In a post for New York University Law School’s Compliance and Enforcement blog, Phillips & Cohen partner Sean McKessy lays out his thoughts on the SEC’s proposed changes to its whistleblower program. McKessy – the former Chief of the Office of the Whistleblower – examines how proposed rules might negatively impact whistleblowers and the efficacy of the program.
… it makes no sense for the SEC to adopt certain proposed rules that would inject into the program uncertainty for whistleblowers and discourage those with detailed knowledge of massive fraud from stepping forward. Yet that’s what the SEC is considering doing by arbitrarily cutting awards for the most valuable whistleblowers to less than what they should be entitled to under the statute and current rules.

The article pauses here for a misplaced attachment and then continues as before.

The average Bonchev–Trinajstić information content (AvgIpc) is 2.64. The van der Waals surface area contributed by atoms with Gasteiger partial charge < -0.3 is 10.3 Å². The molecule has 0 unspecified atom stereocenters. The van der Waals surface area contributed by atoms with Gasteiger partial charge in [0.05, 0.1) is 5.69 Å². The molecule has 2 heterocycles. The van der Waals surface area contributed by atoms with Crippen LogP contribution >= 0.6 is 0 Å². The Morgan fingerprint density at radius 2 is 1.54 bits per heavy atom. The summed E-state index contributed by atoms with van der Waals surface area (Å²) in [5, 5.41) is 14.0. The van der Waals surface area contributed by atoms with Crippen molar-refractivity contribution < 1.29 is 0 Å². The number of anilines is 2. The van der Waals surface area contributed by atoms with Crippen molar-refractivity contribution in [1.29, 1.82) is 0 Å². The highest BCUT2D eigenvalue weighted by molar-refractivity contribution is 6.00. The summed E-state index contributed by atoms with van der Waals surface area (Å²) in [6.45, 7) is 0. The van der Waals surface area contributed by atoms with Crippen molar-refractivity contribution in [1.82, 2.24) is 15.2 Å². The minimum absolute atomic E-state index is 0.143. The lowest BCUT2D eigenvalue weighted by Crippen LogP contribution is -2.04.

Rewards are a major reason for the SEC whistleblower program’s success … Under the Dodd-Frank Act, which Congress enacted in 2010, the SEC is required to award whistleblowers 10 percent to 30 percent of the monetary sanctions imposed as a result of the whistleblower’s assistance.
While not saying so explicitly, the proposed rule uses $30 million as a floor for gold-star whistleblower awards. The message for them is that 10 percent of the monetary sanctions should be enough when that amount is over $30 million, no matter how valuable those whistleblowers’ information and assistance were.